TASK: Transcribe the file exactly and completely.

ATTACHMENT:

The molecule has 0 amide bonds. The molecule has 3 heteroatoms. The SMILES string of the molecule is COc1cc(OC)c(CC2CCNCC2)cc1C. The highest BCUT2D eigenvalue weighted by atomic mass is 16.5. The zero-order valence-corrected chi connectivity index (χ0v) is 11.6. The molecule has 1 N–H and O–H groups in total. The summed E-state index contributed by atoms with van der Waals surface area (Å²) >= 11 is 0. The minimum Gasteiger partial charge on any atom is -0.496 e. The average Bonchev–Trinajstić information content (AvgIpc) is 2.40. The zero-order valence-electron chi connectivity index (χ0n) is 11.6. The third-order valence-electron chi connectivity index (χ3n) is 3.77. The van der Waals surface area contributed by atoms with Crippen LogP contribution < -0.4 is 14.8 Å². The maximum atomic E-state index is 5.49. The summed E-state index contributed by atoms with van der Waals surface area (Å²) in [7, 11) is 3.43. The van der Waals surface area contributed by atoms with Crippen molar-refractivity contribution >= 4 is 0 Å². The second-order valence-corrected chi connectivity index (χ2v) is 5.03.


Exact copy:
The molecule has 0 amide bonds. The molecule has 3 heteroatoms. The SMILES string of the molecule is COc1cc(OC)c(CC2CCNCC2)cc1C. The highest BCUT2D eigenvalue weighted by atomic mass is 16.5. The zero-order valence-corrected chi connectivity index (χ0v) is 11.6. The molecule has 1 N–H and O–H groups in total. The summed E-state index contributed by atoms with van der Waals surface area (Å²) >= 11 is 0. The minimum Gasteiger partial charge on any atom is -0.496 e. The average Bonchev–Trinajstić information content (AvgIpc) is 2.40. The zero-order valence-electron chi connectivity index (χ0n) is 11.6. The third-order valence-electron chi connectivity index (χ3n) is 3.77. The van der Waals surface area contributed by atoms with Crippen LogP contribution < -0.4 is 14.8 Å². The maximum atomic E-state index is 5.49. The summed E-state index contributed by atoms with van der Waals surface area (Å²) in [7, 11) is 3.43. The van der Waals surface area contributed by atoms with Crippen molar-refractivity contribution >= 4 is 0 Å². The second-order valence-corrected chi connectivity index (χ2v) is 5.03.